President Muhammadu Buhari has waded into the leadership crisis in Nigerian football by directing that elections scheduled for September must hold as scheduled.
The Nigeria Football Federation (NFF) had earlier scheduled its Elective Congress for September 2022 when the tenure of the current Amaju Pinnick-led board expires.
However, the controversy in the NFF, as well as a legal hurdle, has put that election in doubt.
President Muhamadu Buhari communicated this directive in a letter dated June 17 and signed by the Minister of Youth and Sports Development, Sunday Dare.
The letter, which was addressed to Mr Pinnick, also directed that the instrument of football administration in the country, the NFF Statutes, be amended to include other stakeholders, who had hitherto been disenfranchised or denied equal representation in the NFF congress.
The minister quoted the president as directing the NFF to ensure the amended statutes reflect the national yearnings, aspirations, and peculiarities of Nigeria as a sovereign nation while aligning with the principles and objectives of football as set by the world soccer governing body, FIFA.
Though it has since subsided, there was immense pressure from various quarters on Mr Pinnick to resign following Nigeria’s failure to qualify for the 2022 World Cup.
While many called for his resignation, others championed a third term for the former Delta State Sports Commission boss.
Though Mr Pinnick publicly announced he was dropping the third term bid after consultations with his family, some persons believe he is considering a third term in office; a move some are vehemently opposed to.
Apart from the rumoured plot of Mr Pinnick planning to remain in office, n order obtained from the Bayelsa High Court in 2021 barred the NFF from holding any congress.
The claimant, Seigha Obiene, a board member of Nembe City Football Club, sued the NFF for the alleged illegal composition of its board.
He alleged that against the NFF statute, some persons who were not eligible to vote in the 2015 and 2018 NFF elections voted and are also illegally occupying their present positions as board members.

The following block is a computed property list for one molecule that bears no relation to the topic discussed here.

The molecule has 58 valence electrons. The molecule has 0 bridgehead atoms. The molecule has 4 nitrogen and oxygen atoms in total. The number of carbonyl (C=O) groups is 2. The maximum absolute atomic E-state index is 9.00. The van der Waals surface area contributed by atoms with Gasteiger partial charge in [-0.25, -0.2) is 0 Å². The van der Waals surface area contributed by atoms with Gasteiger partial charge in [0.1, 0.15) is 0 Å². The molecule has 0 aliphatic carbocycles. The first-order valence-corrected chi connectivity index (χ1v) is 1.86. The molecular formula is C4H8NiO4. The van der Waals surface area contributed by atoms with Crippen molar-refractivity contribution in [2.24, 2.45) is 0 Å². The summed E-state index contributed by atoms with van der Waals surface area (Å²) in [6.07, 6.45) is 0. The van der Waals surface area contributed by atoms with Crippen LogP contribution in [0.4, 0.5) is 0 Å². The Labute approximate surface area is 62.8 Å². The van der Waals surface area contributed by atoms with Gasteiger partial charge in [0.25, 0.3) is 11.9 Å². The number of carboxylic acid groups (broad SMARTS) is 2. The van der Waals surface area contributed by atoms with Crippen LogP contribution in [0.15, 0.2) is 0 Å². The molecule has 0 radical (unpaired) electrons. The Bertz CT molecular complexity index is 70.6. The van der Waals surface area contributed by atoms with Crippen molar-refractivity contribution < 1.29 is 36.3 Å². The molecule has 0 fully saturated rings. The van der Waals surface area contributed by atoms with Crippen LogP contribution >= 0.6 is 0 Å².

The court then stopped the federation from holding its congress. On January 10, 2022, the court advised the defendants to apply for an ‘out of court settlement’.
Neither an out-of-court settlement nor a move to vacate the court order has been pursued by the NFF, a development some claim is deliberate so as to extend the tenure of the present board.
However, the NFF General Secretary, Sanusi Ahmed, while speaking with Abuja-based sports platform, BSN, said it is not true that the federation is not taking any steps to ensure it gets the legal backing to call for a congress.
According to him, the NFF got a lawyer to represent it in court. He, however, suggested that the legal encumbrance could still prevent the congress from holding.
“We cannot hold congress because of contempt of court and elections cannot hold without congress. And it is when we hold congress that we can plan for elections.
“There are legal processes to be followed for the congress to be held and we will do everything legally in making sure that the congress holds,” he said.
Already, a group of State Football Association chairpersons have written to the NFF secretariat enjoining them to do everything within their power to settle the case so that the elective congress could hold.